Kogi: Battling for the PDP gov ticket

A former governor of Kogi State, Ibrahim Idris, is backing his son, Abubakar, to pick the governorship ticket of the Peoples Democratic Party (PDP) ahead of the November 16 election, YINKA OLADOYINBO, writes on the development and its implications.


THE Kogi State governorship election slated for November 16 is fast approaching and the political parties along with their members are leaving no stone unturned in their bids to either win the tickets of their respective parties or the general election. To this end, many aspirants in both leading parties, the All Progressives Congress (APC) and the Peoples Democratic Party (PDP) have picked up the expression of interest and nomination forms, despite the huge amount of money attached to them.

In the PDP, no fewer than 12 aspirants picked the forms valued at N25 million. The people paid N22 million to the covers of the national secretariat of the party, while N3 million was paid into the purse of the state secretariat. Among those that have bought the forms are: son of a former governor of the state, Abubakar Ibrahim; former Governor Idris Wada; his younger brother and Abubakar’s in-law, Musa Wada; the senator representing Kogi West Senatorial District, Dino Melaye; a bank executive, Victor Adoji; security consultant, Dr Joe Erico; and a quantity surveyor Aminu Abubakar, Atawodi Salihu; Mr Bayo Avirehe; Muhd Shaibu; Kabiru Haruna; and Mrs Grace Adejoh, the only woman who enjoyed the privilege of not paying for nomination form.

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Although observers say it remains to be seen if he can win the ticket, Abubakar’s ambition attracted more comments and actions than any other aspirant from the PDP. Many of those comments have been criticism of his move as some people see him as attempting to build a dynasty and also extend the influence and grip of his father, former governor Ibrahim Idris, on the party and the state. The former governor, popularly called Ibro, governed the state for almost nine years, from May 2003 to January 2012 before handing over to Wada, who was governor till January 27, 2016.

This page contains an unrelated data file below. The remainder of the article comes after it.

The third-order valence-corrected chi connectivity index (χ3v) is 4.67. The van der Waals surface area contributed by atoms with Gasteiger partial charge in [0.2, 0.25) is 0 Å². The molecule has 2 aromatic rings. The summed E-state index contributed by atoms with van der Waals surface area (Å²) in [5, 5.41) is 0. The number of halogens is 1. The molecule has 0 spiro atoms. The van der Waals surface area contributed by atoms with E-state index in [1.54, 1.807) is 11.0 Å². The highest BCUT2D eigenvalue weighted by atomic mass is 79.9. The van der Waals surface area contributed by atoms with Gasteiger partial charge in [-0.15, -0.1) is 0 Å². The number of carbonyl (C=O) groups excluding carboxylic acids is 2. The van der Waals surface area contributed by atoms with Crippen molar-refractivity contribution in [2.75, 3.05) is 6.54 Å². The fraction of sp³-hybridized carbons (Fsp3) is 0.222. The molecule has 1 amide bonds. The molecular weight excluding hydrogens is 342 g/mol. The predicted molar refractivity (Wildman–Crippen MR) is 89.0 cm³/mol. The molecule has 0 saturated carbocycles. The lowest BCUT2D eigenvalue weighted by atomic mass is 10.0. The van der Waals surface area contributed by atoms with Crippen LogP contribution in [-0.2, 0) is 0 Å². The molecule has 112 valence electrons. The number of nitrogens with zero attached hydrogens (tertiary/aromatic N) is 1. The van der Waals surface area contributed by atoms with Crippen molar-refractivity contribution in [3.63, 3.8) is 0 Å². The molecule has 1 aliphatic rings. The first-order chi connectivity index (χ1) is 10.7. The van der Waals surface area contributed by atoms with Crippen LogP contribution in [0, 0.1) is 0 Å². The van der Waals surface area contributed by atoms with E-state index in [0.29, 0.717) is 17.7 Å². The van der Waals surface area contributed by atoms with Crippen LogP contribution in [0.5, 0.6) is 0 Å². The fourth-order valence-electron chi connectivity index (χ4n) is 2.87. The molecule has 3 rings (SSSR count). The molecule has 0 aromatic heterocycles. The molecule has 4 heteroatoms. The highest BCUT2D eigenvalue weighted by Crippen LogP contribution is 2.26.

Idris has been the only governor that has served two terms in the history of the state. Besides, he also succeeded in installing a successor. His efforts at supporting Wada for another term, however, were not successful as he lost the reelection to the incumbent, Alhaji Yahaya Bello, of the APC.

Since he left office in 2012, the former governor has always been the rallying point of the party and he is seen as the number one leader of the PDP in Kogi. Now that election is coming and his son is a frontline contender for the ticket of the party, some people have gone to town to oppose him, accusing him of trying to build a dynasty. They say Kogi is not meant for Ibro family alone. To the people in this category, the ability and capability of Abubakar to governor the state were not necessary; his only sin is that he was born by a former governor. Constitutionally, he is qualified to contest. He is 52 years old, but those opposed to him won’t want to hear that.

The people are perturbed that the younger Ibrahim might ride on the influence, connection and the support of his father to clinch the ticket of the PDP and eventually become the candidate of the party.

Abubakar entered the murky waters of Nigerian politics, early last year when he commenced consultations on his dream of contesting the governorship election. He seems to have acquired relevant preparations in character, learning and administration. Abubakar is coming without a baggage of corruption.

Those who oppose him, however, blame his father’s administration for every evil that occurred in the state. They describe him as a crude carpenter and clueless leader who lack the finesse of a modern politician. They also accuse him of executing substandard projects and approaching governance too casually, when he was in office. This group does not want to touch the younger Ibrahim with a long pole.

To them, Kogi is not a personal estate and should have no room for encouraging a dynasty. “What we are saying is that Kogi is not a fiefdom. We need a fresh blood that is vibrant. Abubakar is not the answer.” Zakariah Idu, a politician said. He opined that Abubakar’s aspiration is tantamount to his father getting a third term through the back door.